There is almost no part of a molding machine that is more important than the engine that melts and injects the plastic. The screw, the barrel, and the mechanical front end of that combination can have a significant impact on the quality of the melt, the quality of te molded part, and the economics of operation. How you address the basic issues of the screw and barrel, treated on these pages, and front-end components—tips, check rings, nozzles, valves—that are discussed in another May 2000 Almanac article, can be a drag on your operation or can make it successful.
Since many screws and barrels are purchased as replacement parts, the first place your supplier will want to start is understanding what you presently have installed in your machine. Whose machine is it? What model, serial number, and year manufactured? What is its clamp force and rated shot size in GP polystyrene? What about stroke, maximum screw rpm, and maximum injection pressure?
There are three basic types of wear that occur on screws and barrels. Understanding which type is occurring on your equipment will help you apply the right corrective measures, either for an existing barrel or screw or when ordering new or replacement components.
What is the screw diameter and L/D? What type of screw design is it—metering, mixing, general purpose, barrier? Single-stage or two-stage? What condition is the screw in? The barrel? Is the problem abrasive wear, adhesive wear, or corrosive wear?
Maybe you are looking at an upsizing or downsizing project—replacing the screw and barrel to achieve better processing conditions. Do you need to upsize because you can now mount a mold for a large part in a smaller press? Do you need to downsize to avoid excessive residence time for the material in a small part that needs to run in a larger press? Your supplier will want to know the details of that particular part—material, shot volume (including the sprue and runner), and cycle time.
Your supplier will also want to know the exact nature of any problems, and what the conditions are for that problem. Do you have an existing screw recovery time problem? What melt temperatures are you running? How does that compare to the material supplier’s recommended setting? How does the barrel temperature setpoint differ from the actual in front, center, and rear zones?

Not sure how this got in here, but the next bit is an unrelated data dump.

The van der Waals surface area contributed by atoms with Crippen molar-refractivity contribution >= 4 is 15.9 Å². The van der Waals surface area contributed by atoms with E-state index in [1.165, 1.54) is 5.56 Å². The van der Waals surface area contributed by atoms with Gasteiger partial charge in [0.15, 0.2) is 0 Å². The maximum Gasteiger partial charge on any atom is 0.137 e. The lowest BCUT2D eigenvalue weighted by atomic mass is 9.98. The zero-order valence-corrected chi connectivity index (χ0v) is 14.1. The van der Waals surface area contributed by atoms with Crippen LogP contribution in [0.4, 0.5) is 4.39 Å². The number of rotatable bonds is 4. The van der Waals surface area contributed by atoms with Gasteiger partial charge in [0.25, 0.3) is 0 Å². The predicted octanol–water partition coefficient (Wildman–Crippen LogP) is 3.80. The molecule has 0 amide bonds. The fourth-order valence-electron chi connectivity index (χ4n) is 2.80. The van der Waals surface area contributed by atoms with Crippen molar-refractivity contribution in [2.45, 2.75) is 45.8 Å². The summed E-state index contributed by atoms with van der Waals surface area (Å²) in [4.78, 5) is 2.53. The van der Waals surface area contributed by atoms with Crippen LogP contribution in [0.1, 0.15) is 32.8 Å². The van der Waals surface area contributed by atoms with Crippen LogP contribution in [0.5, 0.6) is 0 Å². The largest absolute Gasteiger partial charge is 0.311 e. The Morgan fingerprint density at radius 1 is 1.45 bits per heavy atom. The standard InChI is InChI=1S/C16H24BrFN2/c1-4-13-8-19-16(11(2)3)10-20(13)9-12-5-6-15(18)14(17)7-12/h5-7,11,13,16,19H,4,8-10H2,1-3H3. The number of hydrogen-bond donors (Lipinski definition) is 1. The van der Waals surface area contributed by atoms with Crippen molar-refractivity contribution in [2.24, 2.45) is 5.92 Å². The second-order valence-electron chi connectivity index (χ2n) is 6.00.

Are you looking to improve your existing cycle time? Are you experiencing melt decompression? What is the normal screw rpm? What about backpressure? What is the screw motor hydraulic pressure?
What are the materials you want to run in this machine? It’s important to know what additives or reinforcements are in the resin, particularly flame retardants, glass fibers, or minerals. Outgassing of volatiles is a major cause of corrosive wear on screws and barrels. Is the material difficult to melt? What is the percentage of scrap that is being reused? Can you calculate the actual residence time for the material?
How important is the mixing function to your operation? While we don’t have room to cover the subject here thoroughly, screw designs generally favor either distributive mixing or dispersive mixing. (Distributive mixing is basically the process of dividing one component into another. Dispersive mixing is the process of reducing the size of the smaller component to improve its distribution within the major component. Generally, distributive mixing is preferred, because dispersive mixing involves high shear and a resulting temperature increase.) Understanding how screw design affects mixing is basic to this choice. If you are using strictly precolored material, and are not mixing scrap back in, melting the plastic is your primary goal, not mixing it. But if you are metering color or additive concentrates at the machine, or have a high percentage of scrap reuse, the mixing function of the screw will be essential to good part quality.
Additive or color concentrates that have a large particle size require more mixing than those with small particle sizes. High concentration levels within the color concentrate mean that fewer pellets are required, and thus mixing is more difficult. When additives are fed near the throat, it usually means that there is less dispersion of the additive when it enters the barrel.
Finally, the resin type makes a difference as well. Crystalline resins are more difficult to mix than amorphous ones, because they melt with less ease. Inorganic additives such as talc or calcium carbonate can agglomerate under pressure, requiring substantial shear to be broken down again.
With our thanks . . .
. . . to the following companies that supply or repair screws and barrels for their contributions to this article: Concor Tool & Machine, Glycon, Inductametals, New Castle Industries, Spirex, and Westland.
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